Yaadcore on New Video, Cannabis in Jamaica, and Psychedelic Inspiration

We talked to rasta legend Yaadcore about his upcoming video, the status of cannabis in Jamaica, and his interest in shrooms.

Today Yaadcore, along with Jah9 and Subatomic Sound System, announced the music video for “Police in Helicopter,” a re-imagining of John Holt’s defiantly political 1982 ganja-themed jam.

The track is on Yaadcore’s recently-released debut album, Reggaeland (12 Yaad/Delicious Vinyl Island), and was originally released in April 2021 as a one-off single on Houston, Texas-based Yard Birdz Records. The video was co-directed by Miguel Hernandez, who helped animate Rihanna’s “Rude Boy” music video as well as a recent animation for Ozzy Osbourne, and Emch of Subatomic Sound System.

Yaadcore’s musical journey began as a selector—Jamaican word for a disc jockey—but is now stepping into new shoes as a vocalist, including on his new album Reggaeland. Born Rory Cha, he quickly developed as an artist. He now hosts Jamaica’s first weed strain review series, “Spliff A Light Spliff,” for Kingston, Jamaica-based dispensary Itopia Life. For Spliff A Light Spliff, Yaadcore examines phenos with magnification to see the trichomes and nugstructure.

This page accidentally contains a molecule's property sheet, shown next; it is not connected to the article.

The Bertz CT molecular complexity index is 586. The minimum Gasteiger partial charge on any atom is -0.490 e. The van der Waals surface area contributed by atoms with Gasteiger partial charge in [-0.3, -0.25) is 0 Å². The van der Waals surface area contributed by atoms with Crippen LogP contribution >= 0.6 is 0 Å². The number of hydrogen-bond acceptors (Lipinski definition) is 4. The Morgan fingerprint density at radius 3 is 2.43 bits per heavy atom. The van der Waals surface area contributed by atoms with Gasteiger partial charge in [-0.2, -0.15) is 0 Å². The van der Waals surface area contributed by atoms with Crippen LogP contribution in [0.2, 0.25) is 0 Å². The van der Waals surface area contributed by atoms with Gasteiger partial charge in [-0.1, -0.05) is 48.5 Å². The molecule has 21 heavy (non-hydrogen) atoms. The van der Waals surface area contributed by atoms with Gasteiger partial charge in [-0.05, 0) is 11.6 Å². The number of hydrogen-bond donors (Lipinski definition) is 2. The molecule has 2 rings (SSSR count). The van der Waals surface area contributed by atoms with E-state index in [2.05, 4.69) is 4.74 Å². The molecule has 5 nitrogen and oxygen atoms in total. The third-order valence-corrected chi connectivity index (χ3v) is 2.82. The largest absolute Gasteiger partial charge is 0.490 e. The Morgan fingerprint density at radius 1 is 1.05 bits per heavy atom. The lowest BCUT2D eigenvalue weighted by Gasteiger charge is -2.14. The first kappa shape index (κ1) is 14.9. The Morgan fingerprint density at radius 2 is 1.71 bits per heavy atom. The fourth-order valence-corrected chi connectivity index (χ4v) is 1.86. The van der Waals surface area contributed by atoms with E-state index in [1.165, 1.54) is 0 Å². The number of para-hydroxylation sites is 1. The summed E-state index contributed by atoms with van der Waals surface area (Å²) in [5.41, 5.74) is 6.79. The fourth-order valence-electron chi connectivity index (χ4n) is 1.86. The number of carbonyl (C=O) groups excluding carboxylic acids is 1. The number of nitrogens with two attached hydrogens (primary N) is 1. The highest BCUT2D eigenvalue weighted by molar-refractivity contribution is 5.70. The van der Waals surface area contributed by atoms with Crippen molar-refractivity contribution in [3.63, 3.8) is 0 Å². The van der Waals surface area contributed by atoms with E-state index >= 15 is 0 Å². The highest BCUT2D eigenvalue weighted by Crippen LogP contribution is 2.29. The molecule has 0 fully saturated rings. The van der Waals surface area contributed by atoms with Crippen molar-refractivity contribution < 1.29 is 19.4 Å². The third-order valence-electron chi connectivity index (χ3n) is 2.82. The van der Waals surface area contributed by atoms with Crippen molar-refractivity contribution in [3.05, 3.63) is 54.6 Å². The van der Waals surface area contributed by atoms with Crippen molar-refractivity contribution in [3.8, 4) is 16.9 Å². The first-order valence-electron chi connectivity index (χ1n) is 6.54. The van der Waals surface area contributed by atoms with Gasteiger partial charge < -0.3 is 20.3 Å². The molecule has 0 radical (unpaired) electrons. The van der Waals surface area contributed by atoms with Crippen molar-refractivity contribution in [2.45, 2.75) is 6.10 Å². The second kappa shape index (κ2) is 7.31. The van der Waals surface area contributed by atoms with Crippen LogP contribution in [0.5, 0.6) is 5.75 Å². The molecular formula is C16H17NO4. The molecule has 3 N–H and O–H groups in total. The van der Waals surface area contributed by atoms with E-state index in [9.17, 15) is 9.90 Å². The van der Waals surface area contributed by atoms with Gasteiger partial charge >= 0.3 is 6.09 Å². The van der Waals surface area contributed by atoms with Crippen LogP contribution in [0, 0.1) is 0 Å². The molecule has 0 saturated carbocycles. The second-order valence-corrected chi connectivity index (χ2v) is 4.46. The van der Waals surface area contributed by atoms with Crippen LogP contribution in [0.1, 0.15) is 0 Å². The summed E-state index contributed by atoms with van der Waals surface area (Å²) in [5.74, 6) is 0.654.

Dub has a much bigger emphasis on echo and reverb compared to reggae, and that genre formed alongside reggae—and led to sampling and remixing techniques that permeate most other forms of music nowadays, Yaadcore reminds us. Walking in the footsteps of dub masters like Lee “Scratch” Perry, King Tubby, and Mad Professor—Yaadcore, Subatomic Sound System, Jah9, and others carry the torch.

John Holt wrote “Police in Helicopter” because Jamaicans were tired of U.S.-funded efforts to aggressively burn down crops of cannabis. American officials launched Operation Buccaneer—secretly coordinating with Jamaican police—beginning in 1974, when the song was written.

“The chorus of this song has been a battle cry in my heart since I first heard it,” Jah9 said of the track. “As someone intimately involved with the use of this herb as a symbol of defiance but more importantly as a powerful tool for healing, I’m honored to add my voice to bringing it forward to a new generation.” Jah9 now lives in Dar es Salaam, Tanzania, and was tapped for the track with “the perfect” voice for it. 

Thanks to WikiLeaks, the tactics behind Operation Buccaneer in Jamaica, and the pressure from the U.S., have been made public. The goal of Operation Buccaneer was to eradicate all ganja. Operation Buccaneer continued in waves through the 1980s, and was profiled by the Washington Post in 1987. In the 1987 wave alone, 350 acres of small farms were destroyed over several months, and homes were destroyed by the helicopters as well.